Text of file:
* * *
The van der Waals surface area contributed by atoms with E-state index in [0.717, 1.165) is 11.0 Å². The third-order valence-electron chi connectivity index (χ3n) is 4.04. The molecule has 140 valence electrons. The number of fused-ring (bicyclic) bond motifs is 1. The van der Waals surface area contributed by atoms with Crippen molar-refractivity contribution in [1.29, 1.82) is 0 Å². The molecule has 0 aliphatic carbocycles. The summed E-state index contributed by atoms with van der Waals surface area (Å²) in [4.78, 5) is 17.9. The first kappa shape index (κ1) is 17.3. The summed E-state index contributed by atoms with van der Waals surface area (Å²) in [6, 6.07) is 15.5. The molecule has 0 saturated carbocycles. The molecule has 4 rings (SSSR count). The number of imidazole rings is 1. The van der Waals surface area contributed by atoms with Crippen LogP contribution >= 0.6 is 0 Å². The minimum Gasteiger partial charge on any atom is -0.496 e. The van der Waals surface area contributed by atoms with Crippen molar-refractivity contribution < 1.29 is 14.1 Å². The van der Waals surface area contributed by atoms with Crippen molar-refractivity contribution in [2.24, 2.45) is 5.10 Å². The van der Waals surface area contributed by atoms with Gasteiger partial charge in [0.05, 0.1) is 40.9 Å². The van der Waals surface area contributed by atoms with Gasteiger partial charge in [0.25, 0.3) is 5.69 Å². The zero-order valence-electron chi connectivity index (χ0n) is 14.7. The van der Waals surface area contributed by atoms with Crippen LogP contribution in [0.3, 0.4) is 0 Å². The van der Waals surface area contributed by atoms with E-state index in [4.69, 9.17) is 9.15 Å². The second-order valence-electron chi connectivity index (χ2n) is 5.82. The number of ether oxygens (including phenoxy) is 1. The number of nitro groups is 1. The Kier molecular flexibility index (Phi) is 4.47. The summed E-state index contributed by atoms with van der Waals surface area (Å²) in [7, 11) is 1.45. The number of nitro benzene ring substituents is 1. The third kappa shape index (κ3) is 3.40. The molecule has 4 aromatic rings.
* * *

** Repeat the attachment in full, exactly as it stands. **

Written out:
The van der Waals surface area contributed by atoms with E-state index in [0.717, 1.165) is 11.0 Å². The third-order valence-electron chi connectivity index (χ3n) is 4.04. The molecule has 140 valence electrons. The number of fused-ring (bicyclic) bond motifs is 1. The van der Waals surface area contributed by atoms with Crippen molar-refractivity contribution in [1.29, 1.82) is 0 Å². The molecule has 0 aliphatic carbocycles. The summed E-state index contributed by atoms with van der Waals surface area (Å²) in [4.78, 5) is 17.9. The first kappa shape index (κ1) is 17.3. The summed E-state index contributed by atoms with van der Waals surface area (Å²) in [6, 6.07) is 15.5. The molecule has 0 saturated carbocycles. The molecule has 4 rings (SSSR count). The number of imidazole rings is 1. The van der Waals surface area contributed by atoms with Crippen LogP contribution >= 0.6 is 0 Å². The minimum Gasteiger partial charge on any atom is -0.496 e. The van der Waals surface area contributed by atoms with Crippen molar-refractivity contribution < 1.29 is 14.1 Å². The van der Waals surface area contributed by atoms with Crippen molar-refractivity contribution in [2.24, 2.45) is 5.10 Å². The van der Waals surface area contributed by atoms with Gasteiger partial charge in [0.05, 0.1) is 40.9 Å². The van der Waals surface area contributed by atoms with Gasteiger partial charge in [0.25, 0.3) is 5.69 Å². The zero-order valence-electron chi connectivity index (χ0n) is 14.7. The van der Waals surface area contributed by atoms with Crippen LogP contribution in [0.3, 0.4) is 0 Å². The van der Waals surface area contributed by atoms with E-state index in [4.69, 9.17) is 9.15 Å². The second-order valence-electron chi connectivity index (χ2n) is 5.82. The number of ether oxygens (including phenoxy) is 1. The number of nitro groups is 1. The Kier molecular flexibility index (Phi) is 4.47. The summed E-state index contributed by atoms with van der Waals surface area (Å²) in [7, 11) is 1.45. The number of nitro benzene ring substituents is 1. The third kappa shape index (κ3) is 3.40. The molecule has 4 aromatic rings.